FIGS. 18 a-b illustrate an embodiment of a phase plug 1707 for the speaker 311. In some embodiments, a speaker 311 may be configured with a phase plug 1707. The phase plug 1707 may be shaped like a circular ring. The phase plug 1707 may be suspended above the diaphragm of the speaker 311 at a distance sufficient to ensure that the diaphragm does not contact the phase plug even at maximum excursion. The phase plug 1707 serves to diffract sound coming out of the speaker 311. For example, the phase plug 1707 may diffract high frequencies at acute angles (i.e., at angles less than 90 degrees) relative to the central axis of the speaker 311.

In various embodiments, the diffraction of the high frequencies induced by the phase plug 1707 may make the speaker's transmission pattern less narrowly focused at high frequencies. The phase plug 1707 may be circular in the side cross-section of FIG. 18 b. However, the phase plug 1707 may have other non-circular cross-sections. For example, The phase plug 1707 may have a rectangular cross-section. The speaker may be configured with a smaller diameter, a larger excursion, and a phase plug 1707 by combining the teachings of the above described embodiments.

FIGS. 19 a-b illustrate an embodiment of an overhead camera 1901 (e.g., an HD camera) that may be used to share documents on a tabletop 1903. The overhead camera 1901 may be used with the MCVCS 300, 700, 800, and/or 991. The overhead camera 1901 may also be used as stand-alone equipment. The camera 1901 a may capture documents 1911 a placed on the tabletop 1903 a at a local conference site and send the corresponding images to a remote conference site for display. Tabletop 1903 b may include a display 1905 for displaying the documents 1911 b captured at the local site. The camera 1901 and/or display 1905 may be coupled to a videoconferencing system to be used during a videoconference.

FIGS. 20 a-b illustrate an embodiment of an overhead camera 1901 and projector 2001. The camera 1901 a may capture the image of documents 1911 a placed on tabletop 1903 a. A projector 2001 b may project images of the documents onto tabletop 1903 b. The tabletop 1903 may include a surface that can be erasably marked by the remote participants. For example, the remote participants may mark on the images of the documents projected onto the tabletop 1903 b. The markings may be captured by camera 1901 b and sent back to the local site where the markings may be projected onto the documents 1911 by the projector 2001 a.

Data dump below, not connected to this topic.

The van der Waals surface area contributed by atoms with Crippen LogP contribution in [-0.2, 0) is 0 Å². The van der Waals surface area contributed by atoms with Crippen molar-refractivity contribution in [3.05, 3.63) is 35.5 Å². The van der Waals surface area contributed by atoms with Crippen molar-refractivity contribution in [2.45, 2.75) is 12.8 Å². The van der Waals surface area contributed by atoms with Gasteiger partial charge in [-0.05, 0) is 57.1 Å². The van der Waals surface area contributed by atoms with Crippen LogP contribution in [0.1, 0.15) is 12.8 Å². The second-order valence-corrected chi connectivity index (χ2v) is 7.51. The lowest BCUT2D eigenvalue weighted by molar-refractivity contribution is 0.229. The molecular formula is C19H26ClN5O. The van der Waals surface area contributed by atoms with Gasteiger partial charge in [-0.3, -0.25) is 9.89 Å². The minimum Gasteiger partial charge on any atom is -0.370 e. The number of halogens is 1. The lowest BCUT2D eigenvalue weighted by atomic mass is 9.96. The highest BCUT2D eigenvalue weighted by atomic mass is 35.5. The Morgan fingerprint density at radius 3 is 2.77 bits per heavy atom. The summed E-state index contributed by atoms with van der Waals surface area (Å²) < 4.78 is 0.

FIGS. 21 a-b illustrate another embodiment of the overhead camera/projector system. In some embodiments, the documents 2113 may be placed on a separate table 2103 with a separate camera 2101 a. An image 2111 a may be displayed on screen 2105 at the local and remote sites. Markings made on the displays at each site may be displayed for both sites (e.g., in a different color). Instead of a display, the images may be projected by a projector. The images may be projected onto a surface and markings put on the images at each site may be transmitted to the other site for display. The markings may be detected by a touchscreen or by a camera.

FIG. 22 illustrates a method of videoconferencing through the MCVCS 300, according to an embodiment. It should be noted that in various embodiments of the methods described below, one or more of the elements described may be performed concurrently, in a different order than shown, or may be omitted entirely. Other additional elements may also be performed as desired.

At 2201, local video and audio may be captured. For example, camera 303 may capture video local participants and microphones 319 may capture audio of local participants.

At 2203, the local video and audio may be processed in codec 309 for transmission to a remote conference site.